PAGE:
FORT WAYNE, Ind. (WPTA) - “He never built anything small,” Janie Minick said of her late husband’s work, “he always worked in a large format.”
Artist Michael Minick died in 2018.
He left behind over 100 unfinished sculptures.
During the pandemic, Janie decided it was time to finish his last pieces, so they could be displayed and sold to the public for a final time.
“He developed cancer and had some health issues through the previous years which kept him from finishing the pieces,” she told us, “he was really in love with the form of the piece. The firing wasn’t as important to him. The sculptural aspect of the pieces were.”
Though Janie, an artist also, needed help.
Minick’s vessels were large and often couldn’t be fired in a traditional kiln, used for cups and other small pots.
Though she had experience as a ceramist as well, she hadn’t practiced it for a long time.
Eventually, she learned of another creative in Angola who had the skills and resources to get the job done.
“Normally when someone comes into the studio with that, I just go ‘no’!” Steve Smith said.
He explained firing other people’s work creates a lot of uncertainty.
He doesn’t know exactly what materials were used, which could lead to failures in the firing process.
But Janie was different.
He recognized her last name, and attended art school with Minick years ago, though he never met him.
“I knew Mike was someone to be reckoned with,” he said, “everyone liked him. I was a lonely freshman, he was a junior at that point. I seen him coming out the basement covered in clay. That’s cool. This is the guy to know… and we never really talked that whole freshman year.”
Steve agreed to help Janie, and the two began to research the best approach to keeping the integrity of Minick’s work whole.
“We talk a lot about the process of finishing them and keeping them… trying to keep Michael’s style and approaching it with venerable intent,” Janie told us, “not opposing our artistic ideas on it. What we think - what he would want, how he would want them finished.”
What Steve wasn’t prepared for, was how large Minick’s sculptures were.
“I was at a point in my career… I’d been making pots for 50 years, and I was tired of what I was doing,” Steve said, “and I needed a kick in the pants and a shot in the arm.”
“After I saw Mike’s work I’m going, ‘oh what have I been missing out on?’” he continued, “I was mad at myself that we’d never met.”
Soon Janie began making trips with Steve to get Minick’s vessels from her home, to his art studio.
“Ceramics involve a lot of labor,” she said, “the fact that it was in the pandemic, during the start of this journey was somewhat beneficial to us.”
They had plenty of time to focus on their three styles: high-fire glaze, sawdust, and raku.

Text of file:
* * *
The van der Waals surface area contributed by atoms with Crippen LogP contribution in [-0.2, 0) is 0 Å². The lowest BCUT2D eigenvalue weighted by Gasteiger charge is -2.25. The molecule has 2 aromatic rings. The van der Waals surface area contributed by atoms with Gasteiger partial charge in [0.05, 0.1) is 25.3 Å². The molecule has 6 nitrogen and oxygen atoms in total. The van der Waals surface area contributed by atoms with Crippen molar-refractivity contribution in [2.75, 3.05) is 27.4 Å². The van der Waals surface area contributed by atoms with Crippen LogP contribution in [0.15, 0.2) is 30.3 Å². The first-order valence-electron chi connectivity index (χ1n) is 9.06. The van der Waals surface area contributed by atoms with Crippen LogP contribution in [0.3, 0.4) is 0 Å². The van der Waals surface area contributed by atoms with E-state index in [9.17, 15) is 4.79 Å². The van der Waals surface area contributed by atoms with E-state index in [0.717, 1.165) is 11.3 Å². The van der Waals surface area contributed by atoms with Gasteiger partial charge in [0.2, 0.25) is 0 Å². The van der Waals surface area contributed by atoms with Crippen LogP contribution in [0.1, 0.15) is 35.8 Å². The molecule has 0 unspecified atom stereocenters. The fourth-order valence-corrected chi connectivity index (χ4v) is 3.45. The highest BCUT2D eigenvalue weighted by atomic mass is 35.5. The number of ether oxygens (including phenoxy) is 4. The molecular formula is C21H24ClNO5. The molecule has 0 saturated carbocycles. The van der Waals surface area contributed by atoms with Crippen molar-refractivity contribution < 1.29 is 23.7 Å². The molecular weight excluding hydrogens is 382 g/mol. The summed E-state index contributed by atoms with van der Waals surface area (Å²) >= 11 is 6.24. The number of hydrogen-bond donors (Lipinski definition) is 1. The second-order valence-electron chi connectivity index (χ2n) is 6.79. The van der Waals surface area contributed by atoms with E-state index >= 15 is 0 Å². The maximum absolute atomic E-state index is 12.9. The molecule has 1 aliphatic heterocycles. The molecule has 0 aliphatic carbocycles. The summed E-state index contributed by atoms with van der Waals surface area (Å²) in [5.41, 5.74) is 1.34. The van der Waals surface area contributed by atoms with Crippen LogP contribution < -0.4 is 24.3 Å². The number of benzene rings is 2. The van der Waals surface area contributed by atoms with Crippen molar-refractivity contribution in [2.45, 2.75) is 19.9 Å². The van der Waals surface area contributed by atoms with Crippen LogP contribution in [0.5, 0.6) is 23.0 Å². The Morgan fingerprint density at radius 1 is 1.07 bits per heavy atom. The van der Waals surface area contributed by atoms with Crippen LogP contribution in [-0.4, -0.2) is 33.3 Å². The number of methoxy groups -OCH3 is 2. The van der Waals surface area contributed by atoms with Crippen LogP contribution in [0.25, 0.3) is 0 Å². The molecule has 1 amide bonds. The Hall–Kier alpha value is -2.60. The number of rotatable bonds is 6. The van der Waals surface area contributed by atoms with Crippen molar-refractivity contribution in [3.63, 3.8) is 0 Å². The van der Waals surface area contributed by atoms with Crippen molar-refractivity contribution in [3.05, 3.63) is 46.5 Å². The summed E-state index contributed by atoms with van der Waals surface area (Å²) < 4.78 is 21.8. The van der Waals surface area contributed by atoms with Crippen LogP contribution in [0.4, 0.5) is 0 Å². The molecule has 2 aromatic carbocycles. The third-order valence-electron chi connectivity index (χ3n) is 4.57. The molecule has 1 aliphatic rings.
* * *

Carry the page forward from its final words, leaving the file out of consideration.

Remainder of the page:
“To see three or four huge tables packed tight with all these forms - and they’re lovely and you can tell what series they came in and what inspiration might’ve been. Greek or Egyptian, he was a lover of history,” Steve said.
Every pot that was fired using sawdust, Janie did.
Steve completed those with the high-fire glaze at his own studio, and the two did the remaining vessels with raku firing in Minick’s old studio.
“The first time we opened the kiln and that first ash-glazed pot was sitting there when the door opened… first we kind of said nothing,” Steve explained, “and then huge smiles! It was the best I’d ever seen that ash look on a form. We didn’t know whether to laugh or cry or what! It was just this flood of emotions.”
Now, Michael Minick’s last body of work is displayed until June 12, at the Castle Gallery in downtown Fort Wayne.
It’s exhibit is appropriately titled, “Revival by Fire”.
“We are reviving pieces that have been sitting in Mike’s studio, some of them ten years, actually even back to ’91 - almost entombed in his studio,” the late artist’s wife shared, “we are reviving them back to life… with fire!”
“This is Mike’s stuff - we had to respect his ideas, and I think we did,” Steve told us, “I didn’t mind making his pots nice. They were already nice pots. I was just cleaning them up and finishing them off, but I was getting a lot of excitement.”
Those with the Castle Gallery tell us, much of Minick’s work has already been sold, though all of it will remain on display through the exhibit’s run.
Janie was stunned by the community’s response.
“It was important to me to do all this. I had no realization that people would think it was so important,” she said, “he had a lot of impact on a number of people from the art school and his work and understanding of the art forms. I just hope that his spirit lives on through his work.”
Janie told us they still have a few more vessels left to complete.
She says the Castle Gallery is the perfect place for Minick’s work to be showcased.
He was friends with the owners, Jody Hemphill Smith and Mark Paul Smith, and even worked inside the building when it was the municipal art museum in the 1970’s.
The Castle Gallery is open from 11 a.m. to 4 p.m. Thursday through Saturday, or by appointment.
The “Revival by Fire” exhibit will be shown there until June 12.
You’ll have until then to buy the remaining Minick vessels, if interested.